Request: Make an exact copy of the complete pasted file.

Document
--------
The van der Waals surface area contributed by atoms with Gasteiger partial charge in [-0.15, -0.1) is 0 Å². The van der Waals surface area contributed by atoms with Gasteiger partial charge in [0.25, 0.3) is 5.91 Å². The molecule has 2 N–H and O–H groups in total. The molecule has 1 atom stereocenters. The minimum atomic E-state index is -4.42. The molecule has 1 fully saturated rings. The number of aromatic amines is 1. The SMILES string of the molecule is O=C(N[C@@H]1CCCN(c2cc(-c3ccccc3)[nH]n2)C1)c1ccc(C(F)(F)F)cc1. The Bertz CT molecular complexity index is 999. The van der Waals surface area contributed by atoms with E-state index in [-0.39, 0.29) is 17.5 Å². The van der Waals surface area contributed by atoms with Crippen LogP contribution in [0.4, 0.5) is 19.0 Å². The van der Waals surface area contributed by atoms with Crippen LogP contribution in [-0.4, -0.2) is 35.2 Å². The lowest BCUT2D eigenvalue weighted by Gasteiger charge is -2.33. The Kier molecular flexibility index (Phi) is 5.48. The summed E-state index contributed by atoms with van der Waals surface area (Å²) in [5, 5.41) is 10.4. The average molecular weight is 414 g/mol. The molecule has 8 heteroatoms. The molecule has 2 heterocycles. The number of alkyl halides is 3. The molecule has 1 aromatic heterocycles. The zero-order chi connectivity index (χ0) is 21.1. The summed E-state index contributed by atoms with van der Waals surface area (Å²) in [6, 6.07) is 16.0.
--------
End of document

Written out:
The van der Waals surface area contributed by atoms with Gasteiger partial charge in [-0.15, -0.1) is 0 Å². The van der Waals surface area contributed by atoms with Gasteiger partial charge in [0.25, 0.3) is 5.91 Å². The molecule has 2 N–H and O–H groups in total. The molecule has 1 atom stereocenters. The minimum atomic E-state index is -4.42. The molecule has 1 fully saturated rings. The number of aromatic amines is 1. The SMILES string of the molecule is O=C(N[C@@H]1CCCN(c2cc(-c3ccccc3)[nH]n2)C1)c1ccc(C(F)(F)F)cc1. The Bertz CT molecular complexity index is 999. The van der Waals surface area contributed by atoms with E-state index in [-0.39, 0.29) is 17.5 Å². The van der Waals surface area contributed by atoms with Crippen LogP contribution in [0.4, 0.5) is 19.0 Å². The van der Waals surface area contributed by atoms with Crippen LogP contribution in [-0.4, -0.2) is 35.2 Å². The lowest BCUT2D eigenvalue weighted by Gasteiger charge is -2.33. The Kier molecular flexibility index (Phi) is 5.48. The summed E-state index contributed by atoms with van der Waals surface area (Å²) in [5, 5.41) is 10.4. The average molecular weight is 414 g/mol. The molecule has 8 heteroatoms. The molecule has 2 heterocycles. The number of alkyl halides is 3. The molecule has 1 aromatic heterocycles. The zero-order chi connectivity index (χ0) is 21.1. The summed E-state index contributed by atoms with van der Waals surface area (Å²) in [6, 6.07) is 16.0.